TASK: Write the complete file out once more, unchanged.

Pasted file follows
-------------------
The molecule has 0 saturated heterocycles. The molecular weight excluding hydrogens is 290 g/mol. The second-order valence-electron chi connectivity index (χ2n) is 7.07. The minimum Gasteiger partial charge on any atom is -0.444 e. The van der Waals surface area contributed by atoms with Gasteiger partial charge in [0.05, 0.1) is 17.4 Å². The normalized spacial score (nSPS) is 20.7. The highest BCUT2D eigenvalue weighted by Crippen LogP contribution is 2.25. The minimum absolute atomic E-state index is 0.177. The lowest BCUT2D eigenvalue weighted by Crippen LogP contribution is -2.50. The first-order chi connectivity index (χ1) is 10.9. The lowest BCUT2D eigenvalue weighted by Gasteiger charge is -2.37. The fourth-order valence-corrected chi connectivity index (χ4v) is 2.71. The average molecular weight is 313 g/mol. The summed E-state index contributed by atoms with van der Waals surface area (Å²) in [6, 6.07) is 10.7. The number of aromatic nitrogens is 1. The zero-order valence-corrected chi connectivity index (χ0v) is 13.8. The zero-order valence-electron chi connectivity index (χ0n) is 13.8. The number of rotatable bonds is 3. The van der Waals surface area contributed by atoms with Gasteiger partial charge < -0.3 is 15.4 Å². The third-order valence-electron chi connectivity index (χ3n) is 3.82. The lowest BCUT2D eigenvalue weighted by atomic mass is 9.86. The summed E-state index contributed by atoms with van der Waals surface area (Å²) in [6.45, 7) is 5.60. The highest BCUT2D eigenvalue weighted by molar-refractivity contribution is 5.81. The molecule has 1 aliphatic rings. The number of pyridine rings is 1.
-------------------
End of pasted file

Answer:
The molecule has 0 saturated heterocycles. The molecular weight excluding hydrogens is 290 g/mol. The second-order valence-electron chi connectivity index (χ2n) is 7.07. The minimum Gasteiger partial charge on any atom is -0.444 e. The van der Waals surface area contributed by atoms with Gasteiger partial charge in [0.05, 0.1) is 17.4 Å². The normalized spacial score (nSPS) is 20.7. The highest BCUT2D eigenvalue weighted by Crippen LogP contribution is 2.25. The minimum absolute atomic E-state index is 0.177. The lowest BCUT2D eigenvalue weighted by Crippen LogP contribution is -2.50. The first-order chi connectivity index (χ1) is 10.9. The lowest BCUT2D eigenvalue weighted by Gasteiger charge is -2.37. The fourth-order valence-corrected chi connectivity index (χ4v) is 2.71. The average molecular weight is 313 g/mol. The summed E-state index contributed by atoms with van der Waals surface area (Å²) in [6, 6.07) is 10.7. The number of aromatic nitrogens is 1. The zero-order valence-corrected chi connectivity index (χ0v) is 13.8. The zero-order valence-electron chi connectivity index (χ0n) is 13.8. The number of rotatable bonds is 3. The van der Waals surface area contributed by atoms with Gasteiger partial charge < -0.3 is 15.4 Å². The third-order valence-electron chi connectivity index (χ3n) is 3.82. The lowest BCUT2D eigenvalue weighted by atomic mass is 9.86. The summed E-state index contributed by atoms with van der Waals surface area (Å²) in [6.45, 7) is 5.60. The highest BCUT2D eigenvalue weighted by molar-refractivity contribution is 5.81. The molecule has 1 aliphatic rings. The number of pyridine rings is 1.